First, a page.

I just said that these are two important measures, but the Conservatives are totally opposed to them.

Third, how about investing in prevention? We see some very young people—aged 10 to 12 or 13—working with henchmen from criminal organizations. For example, these young people help hand harvest cannabis plantations in Ontario, Quebec or elsewhere, and are paid $20 an hour. They work with organized crime and they learn to make quick money the easy way. Could it be that, as they get older, these young people will continue to deal with the criminal world and become part of it, instead of becoming honest members of our society? The purpose of prevention is to keep them from doing that. It is to ensure that those young people who are at risk can integrate our society and rehabilitate themselves, before they become adults and join the ranks of organized crime.

When do we hear about crime prevention for young people? When do we hear Conservatives talk about rehabilitation? Never.

I will conclude by simply saying that the Conservatives also claim to be great protectors of public funds. Looking at how they manage that money is my pet project. They claim to be great protectors of public funds. However, because of the measures that they want to take, jails will be full of people who, after three offences—regardless of the merits of the case and the good judgment of judges and coroners—will join the inmate population, thus increasing it significantly.

I would like to give you a few figures relating to the cost of rehabilitating a prisoner. In Canada, keeping a person in the prison system costs an average of $88,000. I am not talking about maximum security. Maximum security—incarcerating dangerous offenders—costs $120,000 per year. That is a lot of money.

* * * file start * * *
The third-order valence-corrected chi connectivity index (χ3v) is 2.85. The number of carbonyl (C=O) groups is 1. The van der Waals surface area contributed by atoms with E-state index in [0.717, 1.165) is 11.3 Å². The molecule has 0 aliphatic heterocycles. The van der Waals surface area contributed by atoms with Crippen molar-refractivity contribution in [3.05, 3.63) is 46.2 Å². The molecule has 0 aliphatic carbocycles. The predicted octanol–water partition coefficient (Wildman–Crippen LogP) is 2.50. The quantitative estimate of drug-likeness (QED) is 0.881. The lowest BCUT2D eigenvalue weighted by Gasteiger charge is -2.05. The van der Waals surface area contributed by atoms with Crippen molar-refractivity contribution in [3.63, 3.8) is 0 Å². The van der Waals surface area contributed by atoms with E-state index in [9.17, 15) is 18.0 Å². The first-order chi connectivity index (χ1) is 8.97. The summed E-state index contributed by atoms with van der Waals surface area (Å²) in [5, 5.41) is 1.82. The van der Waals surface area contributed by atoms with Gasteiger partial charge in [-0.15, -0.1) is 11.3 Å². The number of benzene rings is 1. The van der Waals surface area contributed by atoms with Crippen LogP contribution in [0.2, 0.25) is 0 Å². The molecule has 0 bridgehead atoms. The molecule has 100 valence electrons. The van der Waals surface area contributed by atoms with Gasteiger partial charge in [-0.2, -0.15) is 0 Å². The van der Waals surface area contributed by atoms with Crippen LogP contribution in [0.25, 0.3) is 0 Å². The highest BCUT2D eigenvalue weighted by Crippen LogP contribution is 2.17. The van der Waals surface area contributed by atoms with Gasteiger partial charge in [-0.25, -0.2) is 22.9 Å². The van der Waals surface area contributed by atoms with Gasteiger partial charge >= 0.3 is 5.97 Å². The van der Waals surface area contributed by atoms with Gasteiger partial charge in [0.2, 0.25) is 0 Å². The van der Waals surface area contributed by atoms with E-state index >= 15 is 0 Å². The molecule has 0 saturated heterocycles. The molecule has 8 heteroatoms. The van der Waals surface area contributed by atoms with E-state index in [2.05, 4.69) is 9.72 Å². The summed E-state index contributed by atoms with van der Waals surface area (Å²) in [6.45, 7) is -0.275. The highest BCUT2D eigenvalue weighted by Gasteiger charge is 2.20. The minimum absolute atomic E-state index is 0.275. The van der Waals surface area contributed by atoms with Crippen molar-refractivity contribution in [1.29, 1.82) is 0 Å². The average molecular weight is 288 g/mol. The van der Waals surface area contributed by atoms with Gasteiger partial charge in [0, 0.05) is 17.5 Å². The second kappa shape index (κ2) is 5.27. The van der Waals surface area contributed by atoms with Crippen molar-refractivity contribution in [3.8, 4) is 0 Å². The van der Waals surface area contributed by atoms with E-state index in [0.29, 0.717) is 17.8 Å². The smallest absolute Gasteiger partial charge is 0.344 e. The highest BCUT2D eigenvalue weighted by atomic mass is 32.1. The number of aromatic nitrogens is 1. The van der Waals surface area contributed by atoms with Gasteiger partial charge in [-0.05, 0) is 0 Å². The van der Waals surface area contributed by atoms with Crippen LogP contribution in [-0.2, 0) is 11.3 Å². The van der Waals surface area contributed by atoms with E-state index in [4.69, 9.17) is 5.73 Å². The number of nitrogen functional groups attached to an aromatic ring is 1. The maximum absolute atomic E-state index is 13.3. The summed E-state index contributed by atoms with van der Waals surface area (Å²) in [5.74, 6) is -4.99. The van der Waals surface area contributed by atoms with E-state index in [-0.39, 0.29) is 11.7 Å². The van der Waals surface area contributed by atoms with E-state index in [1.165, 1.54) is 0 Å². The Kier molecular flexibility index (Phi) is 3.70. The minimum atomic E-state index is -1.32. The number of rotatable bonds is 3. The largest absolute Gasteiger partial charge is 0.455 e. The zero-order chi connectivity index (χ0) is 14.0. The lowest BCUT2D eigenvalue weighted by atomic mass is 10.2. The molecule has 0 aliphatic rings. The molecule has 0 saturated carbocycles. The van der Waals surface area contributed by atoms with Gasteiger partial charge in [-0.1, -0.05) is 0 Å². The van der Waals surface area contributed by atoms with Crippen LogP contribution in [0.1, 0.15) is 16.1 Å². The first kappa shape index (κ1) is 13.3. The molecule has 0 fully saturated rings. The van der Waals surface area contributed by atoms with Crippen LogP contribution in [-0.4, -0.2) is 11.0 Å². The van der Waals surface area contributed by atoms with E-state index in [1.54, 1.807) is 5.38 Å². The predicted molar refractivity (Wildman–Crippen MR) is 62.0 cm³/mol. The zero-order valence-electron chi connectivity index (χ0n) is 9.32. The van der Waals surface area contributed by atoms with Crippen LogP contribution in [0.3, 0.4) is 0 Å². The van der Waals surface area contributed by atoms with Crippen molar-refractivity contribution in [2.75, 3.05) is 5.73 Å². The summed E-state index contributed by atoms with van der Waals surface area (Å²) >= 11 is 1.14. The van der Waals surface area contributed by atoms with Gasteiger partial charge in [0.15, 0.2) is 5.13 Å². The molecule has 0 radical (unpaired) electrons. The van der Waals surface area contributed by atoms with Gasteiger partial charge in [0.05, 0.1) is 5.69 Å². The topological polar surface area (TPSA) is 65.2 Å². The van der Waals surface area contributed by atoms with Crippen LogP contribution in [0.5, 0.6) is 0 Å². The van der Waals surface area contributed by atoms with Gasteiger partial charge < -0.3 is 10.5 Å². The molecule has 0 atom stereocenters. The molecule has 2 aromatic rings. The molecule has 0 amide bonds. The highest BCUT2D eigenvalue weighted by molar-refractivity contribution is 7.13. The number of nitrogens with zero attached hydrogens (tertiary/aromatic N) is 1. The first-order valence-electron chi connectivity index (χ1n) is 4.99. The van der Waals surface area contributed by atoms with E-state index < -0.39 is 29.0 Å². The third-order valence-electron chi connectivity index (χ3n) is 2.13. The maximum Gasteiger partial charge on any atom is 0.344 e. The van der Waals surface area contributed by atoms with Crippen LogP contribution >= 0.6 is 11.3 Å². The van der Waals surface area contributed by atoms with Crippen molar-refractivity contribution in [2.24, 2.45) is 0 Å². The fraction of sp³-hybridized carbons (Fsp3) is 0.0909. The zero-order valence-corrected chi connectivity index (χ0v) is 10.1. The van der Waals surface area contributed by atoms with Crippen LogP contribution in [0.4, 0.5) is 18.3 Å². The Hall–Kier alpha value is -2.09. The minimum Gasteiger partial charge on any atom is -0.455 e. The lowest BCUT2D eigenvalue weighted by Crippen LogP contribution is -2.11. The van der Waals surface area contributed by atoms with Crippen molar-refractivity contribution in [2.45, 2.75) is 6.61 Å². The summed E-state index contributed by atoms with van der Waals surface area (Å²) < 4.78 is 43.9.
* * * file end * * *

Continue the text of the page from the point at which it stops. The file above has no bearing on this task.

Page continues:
Do you know how much it costs to supervise an offender? About $26,000 per year. $26,000 compared to $120,000 or $88,000 speaks volumes.

First of all, the Conservatives opted for Criminal Code reforms that provide no new tools for fighting criminals. Second, they did so merely to look good and give people the impression that they are strong supporters of a police state and the victims, even though they are doing nothing to help victims. What they are really doing is creating criminals, promoting recidivism and creating potential victims.

Third, they have not considered prevention and rehabilitation, even though that is what works. Wherever this approach has been used, crime rates have dropped and there have been fewer serious offences. Wherever there is a sense that the people's representatives do not support rehabilitation, we get situations like in Edmonton and Calgary, where the crime rate is sky-high.

Maybe this means something.

Furthermore, these ineffective measures, which are completely useless for protecting potential victims, cost an arm and a leg; they are a huge waste of public funds. As I said, measures like these create fertile ground for recidivism. There are people who go to prison and end up staying there 10, 12, 15 years. Most studies show that when they come out, their risk to re-offend is higher than it would be if they had had access to rehabilitation, as they do in Quebec and other countries. We have to think about this and stop going for the right-wing police approach by claiming to be the only ones fighting for justice. Give me a break.

Criminal Code
Government Orders

5:20 p.m.

Regina—Lumsden—Lake Centre